For the last several years, Los Angeles' game plan for alleviating the housing crisis has been to encourage housing construction — lots of it — near transit stops.
L.A., like many cities in California, hasn't built enough homes to keep up with population growth. The result is a housing shortage that has driven rents to record highs, fueling the growth in homelessness and forcing many workers to pay more than they can afford — or pushing them out of the area and into long commutes.
Mayor Eric Garcetti has set a goal of 275,000 new housing units being built by 2035. In Garcetti's vision, two-thirds of the homes should be within a quarter-mile of a transit stop.
Linking housing construction to transit makes a lot of sense. Los Angeles County taxpayers are spending billions of dollars to construct new light rail, subway and dedicated bus lines. These projects can be the catalyst for a new urban landscape that is more densely developed to accommodate more housing, and more walkable and transit friendly to reduce Angelenos' reliance on their cars, easing traffic congestion and reducing greenhouse gas emissions.
The good news is that Los Angeles officials have been working on new Transit Neighborhood Plans that aim to allow more homes, jobs and shops within a 15-minute walk of rail and busway stations. The plans also include design standards, sidewalk improvements and landscaping enhancements to create attractive neighborhoods around the stations.
The bad news? The city's first effort, the Expo Line Transit Neighborhood Plan, falls short of the ambitious urban planning needed if Los Angeles is ever going to make a dent in the housing crisis.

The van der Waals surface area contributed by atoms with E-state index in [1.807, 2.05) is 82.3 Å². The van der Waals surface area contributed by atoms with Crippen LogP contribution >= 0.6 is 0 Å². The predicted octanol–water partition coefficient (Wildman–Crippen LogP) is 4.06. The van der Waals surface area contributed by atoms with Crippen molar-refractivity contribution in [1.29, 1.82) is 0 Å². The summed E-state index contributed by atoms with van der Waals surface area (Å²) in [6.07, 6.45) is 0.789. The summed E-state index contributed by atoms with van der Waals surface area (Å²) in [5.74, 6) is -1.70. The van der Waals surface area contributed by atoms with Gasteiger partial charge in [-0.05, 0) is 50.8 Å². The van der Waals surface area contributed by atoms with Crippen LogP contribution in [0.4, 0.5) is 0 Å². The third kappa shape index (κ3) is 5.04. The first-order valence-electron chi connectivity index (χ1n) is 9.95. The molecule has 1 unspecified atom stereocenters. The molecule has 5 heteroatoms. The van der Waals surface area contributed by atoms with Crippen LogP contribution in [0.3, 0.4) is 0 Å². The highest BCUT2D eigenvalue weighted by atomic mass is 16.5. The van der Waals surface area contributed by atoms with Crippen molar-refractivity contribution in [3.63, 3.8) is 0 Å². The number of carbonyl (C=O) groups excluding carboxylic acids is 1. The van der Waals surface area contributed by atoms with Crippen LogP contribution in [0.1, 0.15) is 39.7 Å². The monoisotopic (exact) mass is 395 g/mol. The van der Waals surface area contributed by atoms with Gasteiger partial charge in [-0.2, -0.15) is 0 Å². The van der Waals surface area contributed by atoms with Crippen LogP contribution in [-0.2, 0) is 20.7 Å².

The plan would regulate future development within half a mile of five stops from the Culver City station to the Bundy station. Although it would allow more housing to be located around those stops — 4,200 to 6,000 new units by 2035 — that's a drop in the bucket compared with Garcetti's goal. The plan would let developers build denser, taller projects in exchange for including affordable units, but it requires fewer units for low-income residents than the city's other incentive programs do.
Research has shown that the arrival of a new public transit station in a community increases the likelihood of gentrification and the displacement of longtime, low-income residents. That's why Los Angeles should be building more housing, especially affordable housing, in just these sorts of places: right next to transit stops in desirable communities close to jobs.
There are two reasons for the paltry number of new homes allowed by the plan. One is that large swaths of land around the Expo Line stations are single-family neighborhoods that have been deemed off-limits for rezoning and increased density. Yes, single-family neighborhoods are part of the character and fabric of L.A., but it's hard to see how the city can house its current occupants, let alone the growing population to come, without at least pondering looser restrictions that allow more triplexes, fourplexes and townhomes.
The other reason is that the plan aims to preserve industrial land for new and expanding employers. That makes it easier for companies to locate in L.A. and create good-paying technology, research or manufacturing jobs that grow the local economy, raise incomes and boost the city's tax base.
But the Expo Line plan anticipates the creation of twice as many jobs as homes. There is already a tremendous jobs-housing imbalance on the Westside. Just look at commuting patterns on the Expo Line and the 10 Freeway — lots of people head west in the morning for work and the opposite direction in the evening. So, yes, provide the space for more jobs near transit stops. But also build more homes.
The Expo Line Transit Neighborhood Plan is the city's first attempt at redesigning communities around transit stations. It should be a model for building denser, more affordable, more walkable, more environmentally minded neighborhoods. Los Angeles leaders should not settle for slight improvements over the status quo. The housing crisis, global warming and the future of the city demand more.